Save Austin Oaks

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Begin QuoteOne large shade tree can provide cooling equal to a four ton air conditioner.End Quote

-- Austin Energy

Stopping Oak Wilt in Austin

Oak wilt is killing Austin’s live oaks and red oaks. Please help stop the spread of this disease by making a donation to Save Austin Oaks. We need to raise at least $45,000 by June 1, 2009 to contain a rapidly expanding infection center in Travis Heights that is threatening to destroy one of Austin’s largest and oldest stand of live oaks and to spread to adjoining neighborhoods. Most of this money must come from private donations. We can stop the further spread of this disease if we act decisively. If unchecked, oak wilt will continue spreading in every direction from the existing infection center in Travis Heights, driving up the cost of containment exponentially over time, and increasing the risk of new infection centers appearing in other neighborhoods. Imagine entire neighborhoods in Austin stripped bare of live oaks and their cooling shade. Learn more about the economic benefits of our live oaks.

Our plan to control oak wilt in Austin includes the following steps:

Contain the infection center in Travis Heights and prevent its further spread by enclosing it with a trench to sever the root connections through which the disease passes to healthy trees.
Educate the neighborhood and the public on how to manage and prune healthy trees to prevent new oak wilt infections.
Diversify our urban forest by planting disease resistant species to minimize the impact of oak wilt.
Monitor the trenched area closely to eliminate any sources of airborne spread and to respond immediately and cost-effectively if there are any future outbreaks of the disease.

Five Reasons Why You Should Donate to Save Austin Oaks

  1. Irreplaceable Trees. Travis Heights and adjoining neighborhoods to the south and west are the site of one of the largest and oldest stand of live oaks in the city of Austin. Many of these oaks are hundreds of years old, some dating from before Columbus. These trees cannot be replaced in our lifetimes. The loss of these ancient and beautiful trees would be a loss to the entire city.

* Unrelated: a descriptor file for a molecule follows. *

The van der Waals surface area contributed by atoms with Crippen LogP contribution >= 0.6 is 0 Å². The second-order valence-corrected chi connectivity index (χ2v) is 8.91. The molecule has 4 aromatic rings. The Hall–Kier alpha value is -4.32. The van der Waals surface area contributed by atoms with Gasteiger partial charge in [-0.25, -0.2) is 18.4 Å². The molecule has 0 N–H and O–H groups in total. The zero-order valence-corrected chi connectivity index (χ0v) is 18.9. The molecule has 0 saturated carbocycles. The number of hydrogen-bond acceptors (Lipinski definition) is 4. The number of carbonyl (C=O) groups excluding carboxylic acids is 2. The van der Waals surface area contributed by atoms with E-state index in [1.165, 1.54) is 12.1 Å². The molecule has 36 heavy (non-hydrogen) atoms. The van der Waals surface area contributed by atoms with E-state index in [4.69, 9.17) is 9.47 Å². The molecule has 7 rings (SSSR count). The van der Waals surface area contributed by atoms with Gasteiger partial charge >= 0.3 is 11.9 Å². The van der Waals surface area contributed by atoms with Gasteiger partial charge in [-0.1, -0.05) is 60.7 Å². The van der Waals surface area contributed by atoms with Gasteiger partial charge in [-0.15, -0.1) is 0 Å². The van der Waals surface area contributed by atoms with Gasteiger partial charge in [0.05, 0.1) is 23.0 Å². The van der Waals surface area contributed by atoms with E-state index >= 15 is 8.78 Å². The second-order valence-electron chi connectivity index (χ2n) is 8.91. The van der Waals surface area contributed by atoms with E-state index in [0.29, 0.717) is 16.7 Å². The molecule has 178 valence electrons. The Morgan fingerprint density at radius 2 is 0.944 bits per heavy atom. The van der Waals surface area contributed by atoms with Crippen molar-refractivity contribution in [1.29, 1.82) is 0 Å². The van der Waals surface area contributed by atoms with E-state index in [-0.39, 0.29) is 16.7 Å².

2. Risk of Spread. Because of the density of live oaks in Travis Heights and adjoining neighborhoods, the disease will continue to spread if it is unchecked.  Assuming a conservative rate of movement, the current outbreak in the 1400 block of Newning Ave. can be expected to affect Little Stacy Park within two years, South Congress Avenue (and beyond into Bouldin Neighborhood) within five years and the neighborhood south of 1400 Newning immediately.  As the disease expands, it becomes more difficult and costly to contain.  If diseased trees are successfully quarantined, the fungus will eventually die in the ground.
  3. Economic Impact. The economic cost of doing nothing could be huge. As the infected area grows, the cost of containment increases exponentially. In addition, aerial photos show that Travis Heights and other central Austin neighborhoods are shaded by about 90% crown cover, much of it live oak canopies (see an aerial photo). The loss of our live oaks would have a significant impact on runoff, water quality, erosion, air quality, cooling costs and city ecosystems, ultimately resulting in increased costs for the city and its citizens. Learn more about the economic benefits of our live oaks.
  4. Your Direct Costs. If you have live oaks or red oaks on your property, you will incur costs if oak wilt reaches you. The loss of large trees can lower your property value, by $10,000 or more per tree according to many estimates, and by 13 to 19% of your property value according to one Texas A&M study (PDF, Adobe Reader is required to view). Removing and replacing dead trees is expensive -- removal of a large tree can exceed $5000. The loss of shading trees can increase your cooling costs in summer as much as 20%. Finally, fungicide treatments to protect threatened trees is costly and time consuming, and must be repeated regularly to be effective.
  5. Our City and Neighborhoods. The loss of live oaks and red oaks will have an immeasurable impact on our comfort and the aesthetics of our city. Imagine central Austin without live oaks, our neighborhood streets without overhanging shade, and ask yourself how much is it worth to prevent that happening.